Forty-six percent of Canadians say most of their downloaded apps are “not actually useful to them,” and 48 percent of Canadians have less than 20 apps installed on their phone.
So how critical are phone applications to Canadians, what kind of applications are they more inclined to use, and where are the trends?
Simplii Financial’s new report surveyed 3,040 random adult Canadians to help answer some of these questions.
“Digital is unequivocally driving us to live much different lives than 20, and even 10 years ago. So we decided to find out how Canadians really feel about digital, and to find out if we can honestly say it is changing our lives for the better,” Simplii said in its report that was released on July 11th.
Finding the positives in being digital
While Simplii said that going digital has made a positive impact, “going digital comes with its own set of challenges” like creating anxiety, complications and emptiness.
“We learned that an abundance of digital tools doesn’t always leave us feeling satisfied and that when it comes to using technology, such as apps, nearly half of us agree that most of the apps we download are not actually useful,” Simplii said.
Simplii’s report indicates that the top five digital tools that have the most positive impact on Canadians are: banking/investing, GPS, online shopping, music/entertainment and social networking.
Forty-three percent of Canadians are using these digital tools to simplify their lives, 40 percent to save time, 38 percent to be able to accomplish tasks and 28 percent to stay organized.
Simplii noted that one in four Canadians said “they use technology simply because it’s how things are done nowadays.”
“Feeling this way is not uncommon, given how pervasive technology is in our personal and professional lives,” Simplii noted.
It’s worth adding that about three in four Canadians agree that these tools have “made a positive impact on their lives.” They help them learn or try new things, stay informed, and stay organized, Simplii said.
How have Canadians changed in using digital tools this past year?
As more technology emerges in the world, Simplii noted that nearly one in three Canadians (51 percent) say they are using more digital tools this year than they have in previous years. Interestingly enough, 65 percent of Canadians like the idea of becoming early adopters.
Unsurprisingly, the report noted that 77 percent of Canadians are owning and using their mobile device regularly, followed by 65 percent regularly using their laptops and 47 percent a desktop computer.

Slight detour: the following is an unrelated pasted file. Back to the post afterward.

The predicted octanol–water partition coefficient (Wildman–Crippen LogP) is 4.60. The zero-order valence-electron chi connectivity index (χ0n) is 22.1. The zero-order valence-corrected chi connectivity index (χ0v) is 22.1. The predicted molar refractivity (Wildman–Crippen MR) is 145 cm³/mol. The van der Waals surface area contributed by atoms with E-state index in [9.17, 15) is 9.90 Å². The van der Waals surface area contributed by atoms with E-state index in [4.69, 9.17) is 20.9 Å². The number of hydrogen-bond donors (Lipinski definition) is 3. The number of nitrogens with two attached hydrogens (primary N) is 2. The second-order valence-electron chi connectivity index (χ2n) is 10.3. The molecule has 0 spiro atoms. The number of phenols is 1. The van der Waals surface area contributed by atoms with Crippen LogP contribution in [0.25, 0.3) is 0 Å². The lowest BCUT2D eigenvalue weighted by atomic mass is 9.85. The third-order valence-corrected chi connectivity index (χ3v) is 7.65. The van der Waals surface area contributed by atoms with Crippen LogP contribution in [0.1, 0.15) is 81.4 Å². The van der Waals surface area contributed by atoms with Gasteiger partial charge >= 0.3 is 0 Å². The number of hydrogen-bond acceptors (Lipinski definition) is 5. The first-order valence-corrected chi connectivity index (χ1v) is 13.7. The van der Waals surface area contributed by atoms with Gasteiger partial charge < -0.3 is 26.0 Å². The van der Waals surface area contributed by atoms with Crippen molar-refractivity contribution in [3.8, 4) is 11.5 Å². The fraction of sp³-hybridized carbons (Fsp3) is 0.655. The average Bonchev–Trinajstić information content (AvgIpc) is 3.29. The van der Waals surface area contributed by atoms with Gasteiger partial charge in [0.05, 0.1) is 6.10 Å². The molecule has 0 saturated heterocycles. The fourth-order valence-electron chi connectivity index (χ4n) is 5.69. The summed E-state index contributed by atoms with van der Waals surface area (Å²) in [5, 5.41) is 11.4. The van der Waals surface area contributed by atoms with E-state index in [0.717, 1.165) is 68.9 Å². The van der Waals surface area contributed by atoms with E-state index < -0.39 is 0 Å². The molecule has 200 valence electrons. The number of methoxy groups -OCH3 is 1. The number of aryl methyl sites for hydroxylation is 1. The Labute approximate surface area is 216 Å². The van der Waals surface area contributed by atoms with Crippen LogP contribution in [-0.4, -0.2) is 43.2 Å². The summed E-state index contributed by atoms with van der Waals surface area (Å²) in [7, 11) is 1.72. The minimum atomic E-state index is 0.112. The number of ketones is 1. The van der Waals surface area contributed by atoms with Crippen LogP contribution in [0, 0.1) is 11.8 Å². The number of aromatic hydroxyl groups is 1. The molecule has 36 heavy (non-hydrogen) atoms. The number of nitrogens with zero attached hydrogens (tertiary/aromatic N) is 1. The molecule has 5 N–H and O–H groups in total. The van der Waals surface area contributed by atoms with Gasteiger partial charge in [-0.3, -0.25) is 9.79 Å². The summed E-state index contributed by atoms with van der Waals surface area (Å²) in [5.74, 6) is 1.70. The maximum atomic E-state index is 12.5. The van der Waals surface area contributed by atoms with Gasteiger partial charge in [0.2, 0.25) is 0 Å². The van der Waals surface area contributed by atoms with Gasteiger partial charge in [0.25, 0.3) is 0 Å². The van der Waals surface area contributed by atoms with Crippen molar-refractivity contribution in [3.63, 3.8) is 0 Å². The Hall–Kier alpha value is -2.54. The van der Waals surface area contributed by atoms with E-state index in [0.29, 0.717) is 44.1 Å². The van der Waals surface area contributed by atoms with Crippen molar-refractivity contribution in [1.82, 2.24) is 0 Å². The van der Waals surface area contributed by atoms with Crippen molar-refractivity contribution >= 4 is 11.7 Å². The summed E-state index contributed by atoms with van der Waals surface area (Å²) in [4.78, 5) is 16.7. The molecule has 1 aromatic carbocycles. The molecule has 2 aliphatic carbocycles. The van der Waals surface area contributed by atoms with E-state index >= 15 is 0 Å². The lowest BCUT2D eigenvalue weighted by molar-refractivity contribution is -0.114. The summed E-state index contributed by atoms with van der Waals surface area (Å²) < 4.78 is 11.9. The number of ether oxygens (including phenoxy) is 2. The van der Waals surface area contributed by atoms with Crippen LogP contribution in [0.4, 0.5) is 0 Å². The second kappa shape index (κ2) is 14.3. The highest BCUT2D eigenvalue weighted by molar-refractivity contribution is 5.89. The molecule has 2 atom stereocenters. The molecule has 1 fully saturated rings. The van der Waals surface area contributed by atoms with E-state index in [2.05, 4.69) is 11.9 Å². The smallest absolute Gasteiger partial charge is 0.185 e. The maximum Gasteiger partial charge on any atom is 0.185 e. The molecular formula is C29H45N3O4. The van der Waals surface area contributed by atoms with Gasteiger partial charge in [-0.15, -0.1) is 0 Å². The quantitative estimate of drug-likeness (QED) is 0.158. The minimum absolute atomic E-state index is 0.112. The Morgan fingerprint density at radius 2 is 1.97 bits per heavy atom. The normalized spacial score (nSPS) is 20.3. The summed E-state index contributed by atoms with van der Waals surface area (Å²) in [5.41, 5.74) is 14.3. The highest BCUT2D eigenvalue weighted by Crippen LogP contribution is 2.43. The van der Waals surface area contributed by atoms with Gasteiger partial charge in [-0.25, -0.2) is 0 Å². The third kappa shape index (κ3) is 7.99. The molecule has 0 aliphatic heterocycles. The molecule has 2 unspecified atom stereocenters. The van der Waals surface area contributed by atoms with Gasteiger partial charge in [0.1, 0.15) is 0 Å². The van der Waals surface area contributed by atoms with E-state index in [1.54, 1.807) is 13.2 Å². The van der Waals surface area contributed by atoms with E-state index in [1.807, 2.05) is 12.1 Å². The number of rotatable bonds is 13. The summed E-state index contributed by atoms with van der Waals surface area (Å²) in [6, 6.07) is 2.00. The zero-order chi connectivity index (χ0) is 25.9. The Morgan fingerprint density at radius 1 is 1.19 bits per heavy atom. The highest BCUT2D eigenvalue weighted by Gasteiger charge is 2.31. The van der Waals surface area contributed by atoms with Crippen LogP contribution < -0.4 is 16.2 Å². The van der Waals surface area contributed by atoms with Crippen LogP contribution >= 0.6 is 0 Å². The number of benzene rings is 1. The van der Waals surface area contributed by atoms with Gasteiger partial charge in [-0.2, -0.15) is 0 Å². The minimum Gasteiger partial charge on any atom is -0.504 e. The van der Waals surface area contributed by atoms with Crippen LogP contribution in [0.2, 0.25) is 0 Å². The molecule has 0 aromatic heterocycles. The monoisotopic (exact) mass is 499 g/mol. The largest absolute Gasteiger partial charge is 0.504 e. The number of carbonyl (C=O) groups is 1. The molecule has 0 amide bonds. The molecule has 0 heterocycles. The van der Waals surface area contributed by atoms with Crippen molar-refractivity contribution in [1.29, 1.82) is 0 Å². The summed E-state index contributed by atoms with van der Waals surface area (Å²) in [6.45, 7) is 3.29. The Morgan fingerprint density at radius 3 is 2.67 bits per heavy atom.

What is the app culture like for Canadians?
In Q1 2019, Apple featured 2.1 million apps in its App Store, while the Android Google Play Store sat at 1.8 million apps. Despite having millions of apps accessible to users, 46 percent of Canadians say that most of the apps they download aren’t actually helpful or useful.
Forty-eight percent of Canadians have less than 20 apps installed on their phones. The report indicated that Canadians “tend to keep their home screen clean and lean.” It added that 69 percent of Canadians have done some sort of an app cleanse.
Regularly, 78 percent of Canadians are using one to nine applications, while 16 percent are using 10 to 19.
Sharing economy is growing
Concerning the sharing economy, or using technology to “match customers with goods and services,” Canadians want more.
The most commonly used services include entertainment platforms (62 percent), shopping (49 percent), ridesharing (23 percent), home sharing (21 percent), second-hand luxury shopping (15 percent) and work sharing space (3 percent).
Simplii also added that 91 percent of Canadians say technology has made banking more convenient, while 88 percent say their banks have improved because of technology.
On average, 82 percent of Canadians are using digital tools to access banking services.
How demographics impact the use of digital tools
As Simplii noted in the report, and this may not come across as new information, it’s worth adding that where people live, how old they are and what gender they identify with can show different results in terms of how Canadians use digital tools
For example, 73 percent of Canadians living in Ontario and 86 percent in Quebec would rather connect in person than online. Thirty-six percent of British Columbians and 37 percent of Albertans would more likely use technology to avoid human interaction.
Forty-eight percent of those living in Saskatchewan say they would feel anxious if they were away from their phone, the report added.
Unsurprisingly, 56 percent of Boomers, or those aged 55 and over, want to decrease their use of technology compared to those in younger generations.
Thirty-six percent of Canadian millennials would use a form of digital technology in their workout routine. Millennials (47 percent) also use more digital tools to call for a meal delivery than older generations.
And of course, gender plays a huge role in consuming digital tools.
Women use social media daily (75 percent), will try a DIY project using digital tools (41 percent), incorporate tech in workouts (30 percent), while men use more technology in their lives (52 percent) and are twice as likely to use a smart home device.
Simplii’s report was conducted between May 22nd and 26th and had an estimated margin of error plus or minus 1.6 percent, 19 times out of 20.
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